The decision to close Rye Pool came as a shock to all of us. Everyone is very hopeful that this will be a temporary closure, as we know what an important resource this is for many people, especially those with mental health issues, but we are hostages to events in Ukraine and the resulting energy crisis.
The swimming pool and other Rother leisure facilities are managed by Freedom Leisure with financial support from the Rother District Council. Freedom’s pool management costs have increased significantly, especially heating and staffing costs.
Normally one would expect Rother to increase his grant to cover the extra expenses, but unfortunately we are also facing the same acute financial crisis.
Our costs rise sharply as contracts expire. We had budgeted for only a 1% increase in staff salaries, which at the time seemed reasonable. What should we do now? Council tax can only be set once a year and increases are capped by the government at 2%.
Many other charges are fixed by law, leaving little room for manoeuvre. Rother’s share of your council tax is £193.38 for a Band D property, with the remainder being county, police, city council and parish councils.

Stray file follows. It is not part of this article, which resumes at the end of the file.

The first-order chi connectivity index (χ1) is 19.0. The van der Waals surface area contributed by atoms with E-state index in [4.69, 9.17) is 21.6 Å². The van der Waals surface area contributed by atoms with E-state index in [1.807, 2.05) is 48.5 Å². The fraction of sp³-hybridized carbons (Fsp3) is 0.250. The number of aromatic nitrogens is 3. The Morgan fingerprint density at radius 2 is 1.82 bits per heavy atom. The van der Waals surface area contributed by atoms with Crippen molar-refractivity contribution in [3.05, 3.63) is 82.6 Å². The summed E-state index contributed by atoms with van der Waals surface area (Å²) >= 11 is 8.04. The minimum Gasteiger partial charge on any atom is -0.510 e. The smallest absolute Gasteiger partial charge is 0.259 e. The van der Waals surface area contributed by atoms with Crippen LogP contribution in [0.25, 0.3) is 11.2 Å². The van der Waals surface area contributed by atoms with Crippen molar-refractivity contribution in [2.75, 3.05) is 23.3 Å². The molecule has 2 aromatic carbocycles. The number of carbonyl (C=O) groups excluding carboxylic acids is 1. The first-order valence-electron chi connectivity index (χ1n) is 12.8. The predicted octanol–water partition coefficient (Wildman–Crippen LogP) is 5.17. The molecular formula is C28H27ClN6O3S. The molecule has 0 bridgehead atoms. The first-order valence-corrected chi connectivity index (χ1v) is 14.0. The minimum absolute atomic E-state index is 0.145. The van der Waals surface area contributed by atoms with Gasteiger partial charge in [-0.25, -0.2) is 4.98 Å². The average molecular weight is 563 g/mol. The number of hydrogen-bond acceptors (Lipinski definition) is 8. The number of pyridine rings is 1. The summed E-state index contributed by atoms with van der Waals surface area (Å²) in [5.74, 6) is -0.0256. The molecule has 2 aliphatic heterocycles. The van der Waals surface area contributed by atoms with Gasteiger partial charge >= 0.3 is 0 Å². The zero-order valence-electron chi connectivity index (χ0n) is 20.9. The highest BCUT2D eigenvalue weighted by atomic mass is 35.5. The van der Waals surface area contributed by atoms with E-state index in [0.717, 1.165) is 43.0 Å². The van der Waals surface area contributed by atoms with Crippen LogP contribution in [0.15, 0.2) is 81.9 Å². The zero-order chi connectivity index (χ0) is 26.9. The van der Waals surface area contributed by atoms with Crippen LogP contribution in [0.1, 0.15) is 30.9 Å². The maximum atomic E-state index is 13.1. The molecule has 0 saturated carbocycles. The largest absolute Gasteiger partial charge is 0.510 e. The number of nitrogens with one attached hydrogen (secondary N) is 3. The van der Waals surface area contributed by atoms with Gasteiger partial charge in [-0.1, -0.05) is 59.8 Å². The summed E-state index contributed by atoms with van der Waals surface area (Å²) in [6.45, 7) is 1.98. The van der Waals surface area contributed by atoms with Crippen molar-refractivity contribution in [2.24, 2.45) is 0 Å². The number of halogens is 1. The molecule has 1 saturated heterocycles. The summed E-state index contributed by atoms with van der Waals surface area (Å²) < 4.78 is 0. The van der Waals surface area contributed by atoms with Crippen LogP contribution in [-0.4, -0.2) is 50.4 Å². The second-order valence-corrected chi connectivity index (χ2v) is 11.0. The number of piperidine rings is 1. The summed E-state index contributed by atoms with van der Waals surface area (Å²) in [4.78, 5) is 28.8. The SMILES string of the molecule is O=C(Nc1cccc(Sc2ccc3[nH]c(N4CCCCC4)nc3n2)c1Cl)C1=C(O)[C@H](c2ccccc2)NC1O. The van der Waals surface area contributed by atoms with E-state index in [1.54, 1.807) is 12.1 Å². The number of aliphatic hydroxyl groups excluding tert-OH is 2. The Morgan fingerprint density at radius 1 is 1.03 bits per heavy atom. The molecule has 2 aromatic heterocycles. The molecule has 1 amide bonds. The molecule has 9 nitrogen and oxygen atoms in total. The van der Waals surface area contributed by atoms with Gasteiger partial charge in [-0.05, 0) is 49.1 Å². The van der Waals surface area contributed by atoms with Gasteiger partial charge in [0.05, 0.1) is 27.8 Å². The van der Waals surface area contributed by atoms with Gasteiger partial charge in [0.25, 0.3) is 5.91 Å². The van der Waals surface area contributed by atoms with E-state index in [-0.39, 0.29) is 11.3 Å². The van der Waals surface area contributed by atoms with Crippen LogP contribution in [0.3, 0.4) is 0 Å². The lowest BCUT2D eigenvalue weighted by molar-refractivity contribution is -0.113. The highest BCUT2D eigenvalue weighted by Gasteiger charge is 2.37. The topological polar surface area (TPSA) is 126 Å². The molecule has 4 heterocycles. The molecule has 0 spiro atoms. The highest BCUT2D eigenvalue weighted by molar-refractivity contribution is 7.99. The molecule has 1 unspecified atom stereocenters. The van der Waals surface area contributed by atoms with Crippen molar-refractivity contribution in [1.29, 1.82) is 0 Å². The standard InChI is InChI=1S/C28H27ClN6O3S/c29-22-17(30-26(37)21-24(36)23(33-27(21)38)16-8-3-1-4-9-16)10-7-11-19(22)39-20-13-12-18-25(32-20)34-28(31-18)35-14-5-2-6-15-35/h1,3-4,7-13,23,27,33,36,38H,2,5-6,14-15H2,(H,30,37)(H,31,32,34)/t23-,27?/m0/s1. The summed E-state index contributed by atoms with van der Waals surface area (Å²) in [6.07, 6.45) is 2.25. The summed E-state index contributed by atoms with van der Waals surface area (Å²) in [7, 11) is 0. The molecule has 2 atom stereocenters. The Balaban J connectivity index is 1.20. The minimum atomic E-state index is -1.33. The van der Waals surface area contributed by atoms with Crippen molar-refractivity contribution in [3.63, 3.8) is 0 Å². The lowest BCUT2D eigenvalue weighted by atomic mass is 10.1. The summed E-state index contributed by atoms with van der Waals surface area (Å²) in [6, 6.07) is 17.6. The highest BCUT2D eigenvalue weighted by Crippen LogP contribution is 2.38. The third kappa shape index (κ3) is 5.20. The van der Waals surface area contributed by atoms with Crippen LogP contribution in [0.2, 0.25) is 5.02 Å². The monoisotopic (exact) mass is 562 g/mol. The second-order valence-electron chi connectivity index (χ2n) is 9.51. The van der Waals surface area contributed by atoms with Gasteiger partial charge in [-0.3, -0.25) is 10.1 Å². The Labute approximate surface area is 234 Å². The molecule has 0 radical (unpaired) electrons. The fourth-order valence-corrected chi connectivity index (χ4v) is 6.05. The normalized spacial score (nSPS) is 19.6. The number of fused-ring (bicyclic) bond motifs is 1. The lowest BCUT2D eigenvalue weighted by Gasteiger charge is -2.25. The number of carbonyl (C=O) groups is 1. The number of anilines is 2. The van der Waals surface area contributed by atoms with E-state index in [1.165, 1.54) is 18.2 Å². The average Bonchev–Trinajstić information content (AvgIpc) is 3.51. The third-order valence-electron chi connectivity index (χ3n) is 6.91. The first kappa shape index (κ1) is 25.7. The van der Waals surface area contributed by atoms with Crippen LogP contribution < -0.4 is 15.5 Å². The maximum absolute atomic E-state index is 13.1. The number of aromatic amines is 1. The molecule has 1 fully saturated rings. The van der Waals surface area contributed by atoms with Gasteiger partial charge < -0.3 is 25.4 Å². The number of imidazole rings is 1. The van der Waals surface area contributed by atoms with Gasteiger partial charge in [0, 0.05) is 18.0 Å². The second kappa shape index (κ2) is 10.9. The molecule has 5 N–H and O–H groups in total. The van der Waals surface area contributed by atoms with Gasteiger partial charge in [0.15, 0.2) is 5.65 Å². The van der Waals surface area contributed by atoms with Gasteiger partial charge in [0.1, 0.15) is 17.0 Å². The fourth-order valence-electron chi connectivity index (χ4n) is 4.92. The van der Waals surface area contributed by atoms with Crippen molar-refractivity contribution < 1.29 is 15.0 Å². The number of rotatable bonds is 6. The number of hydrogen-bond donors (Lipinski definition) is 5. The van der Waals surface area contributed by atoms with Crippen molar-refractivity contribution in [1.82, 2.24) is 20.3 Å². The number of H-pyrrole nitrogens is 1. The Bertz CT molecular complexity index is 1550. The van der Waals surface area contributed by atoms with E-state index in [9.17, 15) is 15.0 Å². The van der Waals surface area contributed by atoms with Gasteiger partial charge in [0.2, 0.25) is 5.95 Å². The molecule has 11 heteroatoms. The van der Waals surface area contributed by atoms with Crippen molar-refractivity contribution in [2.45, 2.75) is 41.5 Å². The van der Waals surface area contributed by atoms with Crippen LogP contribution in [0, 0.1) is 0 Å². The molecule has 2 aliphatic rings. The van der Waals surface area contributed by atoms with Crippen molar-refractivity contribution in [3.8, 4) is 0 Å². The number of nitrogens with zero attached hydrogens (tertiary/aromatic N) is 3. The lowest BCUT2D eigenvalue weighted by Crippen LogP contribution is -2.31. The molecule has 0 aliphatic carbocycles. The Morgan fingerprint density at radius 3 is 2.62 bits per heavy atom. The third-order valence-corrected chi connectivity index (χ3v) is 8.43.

The current administration of the alliance took control in 2019. At that time, council tax had not been increased for five years and the gap between income and expenditure was covered by reserves. The depletion of reserves could not continue indefinitely and we have put in place a credible medium-term financial strategy to balance income and expenditure. With the current energy and inflationary crisis, this plan is in danger. Leisure spending cannot be increased without undermining basic services. Increased subsidies for leisure facilities can only happen with additional support from central government.
All of us, from the new Chancellor of the Exchequer to ourselves, must act realistically. Local authorities across the country are having to make equally painful decisions to deal with the country’s dire financial situation.